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Cold Weather Hunting Checklist

When it’s –15C on the Canadian prairies, with a wind blowing out of the northeast, you must be prepared for bone-chilling hunts because your life depends on it!

I’ve developed a checklist that I use to gear up for such hunting conditions because it’s vitally important to be prepared for the worst weather, especially if you’re hunting some distance from home. Below zero temperatures with high wind chills could stretch for a week or more. There’s no going back home for something you’ve forgotten when you are hundreds of kilometres away from your residence.

It’s also very important to have light weight hunting apparel, not heavy, bulky clothing because hunters must be mobile. They must also be prepared to field dress a big game animal under brutal weather conditions.

Hunters are weighted down with a day pack and rifle which can cause them to sweat.(Copyright-Duane Radford)

Hypothermia And Frostbite

Legend has it that Canada’s Inuit understood the importance of dressing in layers with windproof outergarments to stay warm in sub-zero temperatures. Inuk also realized the danger of working up a sweat which could exacerbate the danger of hypothermia. Hypothermia occurs when a person’s body loses heat faster than it can generate it, causing a dangerously low body temperature that can result in death.

While being “cold” is a relative term, science dictates that the danger of frostbite increases with wind speed. Research indicate that once the wind chill makes the temperature feel like –28C or colder, exposed skin can freeze in under 30 minutes. When it drops to –40C, frostbite can occur in less than 10 minutes. Frostbite is a serious medical condition with localized damage to your skin from overexposure to cold temperatures. At temperatures below zero Celsius, a person’s blood vessels start to constrict and shunt blood from their extremities to preserve core body temperature. When that happens fingers, toes and a person’s face, in particular, can quickly freeze.

Weather can be brutal during late season Canadian hunts. (Copyright-Duane Radford)


People of different ages have different tolerances to weather while some might be better adapted to cold weather, so my checklist must be considered in that context.

  • I wear a polyester base layer (top and bottom) that wicks sweat away when temperatures are near zero; I switch to a Marino wool undergarment base layer at -10C temperatures or lower.
  • I’m sold on Thinsulate™ which is a micro fabric made from synthetic fibers, woven together in various thicknesses, that helps keep you warm in sub zero temperatures. Thinsulate™ clothing is warm and lightweight, ideal for hunters.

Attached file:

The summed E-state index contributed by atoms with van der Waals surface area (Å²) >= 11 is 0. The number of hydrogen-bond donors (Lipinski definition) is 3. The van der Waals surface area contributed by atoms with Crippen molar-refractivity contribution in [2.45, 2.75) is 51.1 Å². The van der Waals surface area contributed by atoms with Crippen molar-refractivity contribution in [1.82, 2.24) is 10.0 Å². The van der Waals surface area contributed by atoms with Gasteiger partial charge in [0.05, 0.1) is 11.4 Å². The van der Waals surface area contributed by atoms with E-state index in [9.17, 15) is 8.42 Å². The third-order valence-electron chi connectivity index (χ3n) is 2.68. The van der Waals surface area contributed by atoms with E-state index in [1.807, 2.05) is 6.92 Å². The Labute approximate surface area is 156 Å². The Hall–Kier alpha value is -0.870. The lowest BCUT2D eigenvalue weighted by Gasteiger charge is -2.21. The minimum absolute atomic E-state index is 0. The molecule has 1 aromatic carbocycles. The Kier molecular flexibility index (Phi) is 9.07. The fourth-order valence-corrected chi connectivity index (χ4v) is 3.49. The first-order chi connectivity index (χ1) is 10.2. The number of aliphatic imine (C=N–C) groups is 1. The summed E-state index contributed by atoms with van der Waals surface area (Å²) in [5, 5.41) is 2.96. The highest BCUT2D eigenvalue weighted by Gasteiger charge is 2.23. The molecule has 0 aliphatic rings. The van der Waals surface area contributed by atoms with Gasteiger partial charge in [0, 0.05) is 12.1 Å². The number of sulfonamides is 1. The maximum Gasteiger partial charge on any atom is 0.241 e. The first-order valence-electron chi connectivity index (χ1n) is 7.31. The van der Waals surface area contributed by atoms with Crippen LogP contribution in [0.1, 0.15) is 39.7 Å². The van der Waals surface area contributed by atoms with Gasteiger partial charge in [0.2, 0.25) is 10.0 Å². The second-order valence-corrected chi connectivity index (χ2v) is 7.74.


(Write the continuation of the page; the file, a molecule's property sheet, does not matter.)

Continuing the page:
• I wear light-weight winter boots that feature Thinsulate™ lining rated for -32C, have good ankle support and traction, other key features. I wear micro fleece pants at sub-zero temperatures but if there’s a significant wind chill I’ll switch to GORE-TEX  lined pants, the ultimate for cold weather when matched with Marino wool undergarments.
  • I wear Marino wool winter socks (not cotton) because they have cushioning and wicking fibers. If snow is more than ankle deep, I’ll put on gaiters to keep the snow out of my boots which will otherwise chill your feet when it melts. There are many thermal sweatshirts on the market that are ideal for subzero temperature. Depending on how cold it is, I’ll wear either a sleeveless and/or long-sleeved fleece liner vest, light and warm. A waterproof down vest is another option.
  • I wear a hooded Thinsulate™ parka with storm cuffs that’s both light and warm made of fabric that’s quiet. I wear Thinsulate™ mittens and carry wool gloves with and without fingers that I’ll switch to for field dressing big game if it’s very cold. To keep my head warm, I wear either a micro-fiber toque or a Thinsulate™ hat depending on just how cold it is. I always pack a woollen balaclava for extremely cold weather which can be a deal breaker if there’s any amount of wind.
Author dressed for sub-zero hunting conditions on the Alberta prairies. (Copyright-Duane Radford)


Hunters are especially susceptible to both frostbite and hypothermia simply because of the nature of hunting and the awful weather during many late season hunts. It’s common to walk long distances with a rifle and pack in the dark to be on point before daylight which can cause a person to sweat. Then, while on stand, as a person’s body cools off, body temperatures drop. Fingers and toes get cold. Often, hunters must remain still for long periods of time while on stand in sub-zero temperatures in pursuit of their quarry which makes matters even worse. You must be properly dressed or you should not even be hunting under such conditions. 

By Duane Radford

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